Video: Another Clinton for President?

updated 10/21/2006 8:24:40 PM ET 2006-10-22T00:24:40

The Republican seeking to unseat Democratic Sen. Hillary Rodham Clinton went on the attack against her in their first debate Friday, accusing her of putting presidential aspirations ahead of voters.

“I’m the only one standing on this platform who wants to be a United States senator for New York for the next six years,” said John Spencer, a former Yonkers mayor, in his opening remarks.

Clinton acknowledged that she has thought about running for the presidency in 2008, but said she is committed to running for Senate re-election.

“As you might guess, I’ve been asked that a few times before,” she said of her possible White House aspirations. “I am focused on this election. I am focused on my work in the Senate. Obviously, people are talking about whether I will or should be running for president, and I’m flattered by that.”

Still the front-runner
The debate attracted attention because Clinton, whose re-election appears increasingly likely, is the front-runner among potential 2008 Democratic presidential candidates. Analysts say the debates could be an important dress rehearsal for Clinton as she prepares to step onto the national stage.

Spencer is an ultraconservative former mayor of the New York City suburb of Yonkers, battling anonymity and a national party that has forsaken his candidacy.

He bashed Clinton throughout during the debate, attacking her on issues including immigration, North Korea and Iraq.

2006 key racesIn Spencer, Clinton faces an abortion-hating, anti-gun-control conservative who has been vocal in his support of President Bush and the war in Iraq. Though she voted for the war, Clinton, who supports abortion rights, has strongly criticized Bush’s conduct of the conflict.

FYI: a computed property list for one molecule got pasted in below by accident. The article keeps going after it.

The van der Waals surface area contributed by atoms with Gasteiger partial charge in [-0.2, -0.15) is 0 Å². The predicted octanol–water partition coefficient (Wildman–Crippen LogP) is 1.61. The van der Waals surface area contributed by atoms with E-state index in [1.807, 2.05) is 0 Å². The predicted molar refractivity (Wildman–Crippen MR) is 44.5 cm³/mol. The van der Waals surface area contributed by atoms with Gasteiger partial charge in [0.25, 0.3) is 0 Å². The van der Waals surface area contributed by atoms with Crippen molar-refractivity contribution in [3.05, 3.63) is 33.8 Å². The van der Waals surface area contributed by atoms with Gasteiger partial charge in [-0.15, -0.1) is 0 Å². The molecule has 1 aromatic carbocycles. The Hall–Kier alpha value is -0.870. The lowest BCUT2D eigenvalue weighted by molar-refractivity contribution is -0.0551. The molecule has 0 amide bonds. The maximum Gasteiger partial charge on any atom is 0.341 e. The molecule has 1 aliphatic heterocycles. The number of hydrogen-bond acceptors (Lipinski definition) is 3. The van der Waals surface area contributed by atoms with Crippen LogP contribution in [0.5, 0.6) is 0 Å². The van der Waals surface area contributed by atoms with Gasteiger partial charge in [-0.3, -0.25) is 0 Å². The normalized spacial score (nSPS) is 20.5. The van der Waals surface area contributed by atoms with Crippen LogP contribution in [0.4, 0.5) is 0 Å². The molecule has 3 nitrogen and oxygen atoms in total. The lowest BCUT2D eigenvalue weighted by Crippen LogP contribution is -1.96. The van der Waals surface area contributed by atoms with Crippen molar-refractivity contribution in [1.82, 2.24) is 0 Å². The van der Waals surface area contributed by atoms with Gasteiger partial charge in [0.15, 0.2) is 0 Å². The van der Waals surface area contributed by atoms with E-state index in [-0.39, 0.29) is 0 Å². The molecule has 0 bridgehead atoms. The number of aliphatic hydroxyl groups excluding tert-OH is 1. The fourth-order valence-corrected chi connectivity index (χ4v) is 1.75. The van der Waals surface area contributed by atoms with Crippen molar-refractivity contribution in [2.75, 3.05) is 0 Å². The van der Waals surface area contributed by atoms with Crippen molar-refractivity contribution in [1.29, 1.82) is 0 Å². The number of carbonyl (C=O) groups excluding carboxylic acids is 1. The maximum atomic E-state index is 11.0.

Spencer said he favored changing war strategies, while Clinton said she favored changing course. She said that Bush’s stay-the-course stance was not a strategy and that Defense Secretary Donald Rumsfeld is not credible any longer.

“In the middle of the Civil War, Abraham Lincoln did not hesitate to change generals,” she said.

Spencer scolded Clinton for taking such a position because Rumsfeld serves the president, and “you are not president yet,” he said.

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Clinton stressed the need for diplomacy on such issues as the nuclear situation in North Korea — something she said the Bush administration has failed to do.

“This administration doesn’t like to talk to people they disagree with,” Clinton said.

But she said she would not rule out using military force against North Korea.

Spencer showed flashes of humor, such as when he was asked about speculation that he was using the Senate race to set himself up for another run for mayor of Yonkers.

“I’m not going to leave a six-year term in the Senate to run for mayor of Yonkers again,” he said.

A statewide poll released on the eve of the debate by Quinnipiac University’s Polling Institute had Clinton leading Spencer 65 percent to 30 percent. She has also far outspent him.

Small TV audiences
The timing of the one-hour televised debates accepted by Clinton, Friday night in Rochester and Sunday morning in New York City, appeared designed to attract small television audiences. Spencer had sought a series of debates all across the state.

Spencer has been complaining loudly for months that the national GOP has left him hanging.

“Running for U.S. Senate against Hillary Clinton is a lot like walking point,” said the decorated Vietnam War veteran. “You find out who your buddies are real fast.”

Friday’s debate was sponsored and moderated by Time Warner cable television news channels and was aired across the state.

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